Fleet Dispatcher (Trucking & Transportation) Salary
Those pursuing careers as Trucking and Transportation Fleet Dispatchers in the United States may have to make do with less; average incomes for people in this area hover around only $42K annually. Total cash compensation to Trucking and Transportation Fleet Dispatchers approaches anywhere from $25K on the lower end to $58K on the higher end; in exceptional cases, this can include more than $7K from bonuses and upwards of $6K from profit sharing. This group's pay is mainly influenced by the specific employer, followed by experience level and location. Women are just slightly outnumbered, with male Trucking and Transportation Fleet Dispatchers making up 57 percent of survey respondents. Work is enjoyable for Trucking and Transportation Fleet Dispatchers, who typically claim high levels of job satisfaction. Health benefits are not claimed by all — slightly less than a third lack any form of coverage — but the larger part have medical insurance, and just over a half have dental, too. This snapshot results from replies to PayScale's salary survey.
Job Description for Fleet Dispatcher (Trucking & Transportation)
Fleet dispatchers track and manage drivers. They assign drivers routes, destinations, and timelines, as well as keep in touch with drivers who are on the road. Dispatchers interact with clients and drivers to keep up-to-date information on routes and schedules. Because a dispatcher interacts with the client to address any concerns or route changes, some customer service experience is helpful. Dispatchers usually work out of a company office managing digital/physical route and driver files and answer calls from the fleet and customers.Read More...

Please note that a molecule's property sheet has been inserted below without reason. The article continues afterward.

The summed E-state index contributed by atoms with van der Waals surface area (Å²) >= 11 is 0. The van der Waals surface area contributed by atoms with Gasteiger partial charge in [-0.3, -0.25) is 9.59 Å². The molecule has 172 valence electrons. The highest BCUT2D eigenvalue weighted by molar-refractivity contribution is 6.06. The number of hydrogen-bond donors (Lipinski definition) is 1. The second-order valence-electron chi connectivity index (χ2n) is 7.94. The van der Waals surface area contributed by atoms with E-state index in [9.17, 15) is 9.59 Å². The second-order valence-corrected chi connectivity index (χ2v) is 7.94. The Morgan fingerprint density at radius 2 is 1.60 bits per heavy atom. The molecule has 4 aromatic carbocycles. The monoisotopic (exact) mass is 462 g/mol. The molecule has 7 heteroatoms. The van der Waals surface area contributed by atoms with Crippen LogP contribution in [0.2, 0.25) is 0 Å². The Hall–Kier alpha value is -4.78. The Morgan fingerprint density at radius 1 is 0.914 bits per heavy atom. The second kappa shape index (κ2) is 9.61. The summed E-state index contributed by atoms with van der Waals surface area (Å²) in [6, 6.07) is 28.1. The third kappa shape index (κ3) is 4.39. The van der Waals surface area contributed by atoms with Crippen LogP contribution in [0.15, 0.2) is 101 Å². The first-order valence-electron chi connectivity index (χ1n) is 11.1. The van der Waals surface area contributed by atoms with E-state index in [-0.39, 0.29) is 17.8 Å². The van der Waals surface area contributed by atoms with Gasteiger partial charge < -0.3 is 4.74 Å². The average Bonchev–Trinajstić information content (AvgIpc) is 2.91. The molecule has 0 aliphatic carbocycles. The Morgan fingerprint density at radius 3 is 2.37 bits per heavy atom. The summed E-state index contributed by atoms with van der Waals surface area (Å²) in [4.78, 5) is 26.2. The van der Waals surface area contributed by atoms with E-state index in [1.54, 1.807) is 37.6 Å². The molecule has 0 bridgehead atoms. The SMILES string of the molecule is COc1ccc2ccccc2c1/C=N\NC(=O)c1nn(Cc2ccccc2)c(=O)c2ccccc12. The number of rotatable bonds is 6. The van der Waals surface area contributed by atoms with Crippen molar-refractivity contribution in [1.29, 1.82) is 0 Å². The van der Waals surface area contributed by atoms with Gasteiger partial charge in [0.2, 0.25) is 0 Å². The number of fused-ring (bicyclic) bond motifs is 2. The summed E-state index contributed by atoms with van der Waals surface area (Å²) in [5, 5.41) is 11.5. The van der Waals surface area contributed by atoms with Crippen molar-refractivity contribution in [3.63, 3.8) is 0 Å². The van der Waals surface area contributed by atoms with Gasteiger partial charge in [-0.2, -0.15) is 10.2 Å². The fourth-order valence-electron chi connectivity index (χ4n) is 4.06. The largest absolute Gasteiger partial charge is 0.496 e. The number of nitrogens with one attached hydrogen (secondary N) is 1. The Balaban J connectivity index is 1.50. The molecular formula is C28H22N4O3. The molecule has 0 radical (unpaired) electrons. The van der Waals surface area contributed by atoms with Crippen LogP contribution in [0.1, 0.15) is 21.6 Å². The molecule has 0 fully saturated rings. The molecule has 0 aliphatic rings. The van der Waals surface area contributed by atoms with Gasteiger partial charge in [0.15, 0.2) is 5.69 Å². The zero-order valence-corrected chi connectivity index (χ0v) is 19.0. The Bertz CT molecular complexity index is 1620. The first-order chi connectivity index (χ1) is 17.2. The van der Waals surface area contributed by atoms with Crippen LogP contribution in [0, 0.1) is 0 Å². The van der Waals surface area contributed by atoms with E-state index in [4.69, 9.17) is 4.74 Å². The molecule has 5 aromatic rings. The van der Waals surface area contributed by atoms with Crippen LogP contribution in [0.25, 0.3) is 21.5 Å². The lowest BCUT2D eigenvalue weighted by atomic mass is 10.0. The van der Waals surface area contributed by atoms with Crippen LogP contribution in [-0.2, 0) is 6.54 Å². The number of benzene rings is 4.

Dispatchers also are often the first level of fleet manager. They monitor driver's schedules, keep track of substitute drivers, and assign them to routes when they are needed. They ensure that client and legal obligations are met. Dispatchers also are often in charge of ordering regular maintenance on vehicles by coordinating with either the in-house mechanics division or a third-party source.
A dispatcher's work schedule often depends on the company's delivery schedule, as there is a need for a dispatcher on call whenever a driver is on the road. The trucking and transportation dispatcher position usually exists within the wholesale, warehousing, or third-party delivery business. A minimum of a high school diploma is desired for the fleet dispatcher role. Having customer service, managerial, and phone-routing experience is more important for this role than higher education.
Fleet Dispatcher (Trucking & Transportation) Tasks
- Dispatch drivers for shipment pick-ups and deliveries.
- Update shipment tracking system and maintain timely data integrity.
- Prioritize time sensitive cargo.
- Notify drivers of pick-up and delivery assignments.
Common Career Paths for Fleet Dispatcher (Trucking & Transportation)
Trucking and Transportation Fleet Dispatchers who transition into a Terminal Manager role may receive large pay increases as the latter position pays an average $63K per year. Typical career progression for a Trucking and Transportation Fleet Dispatcher involves becoming an Operations Manager or a Fleet Manager of Trucking & Transportation, roles that pay $20K more and $13K more on average.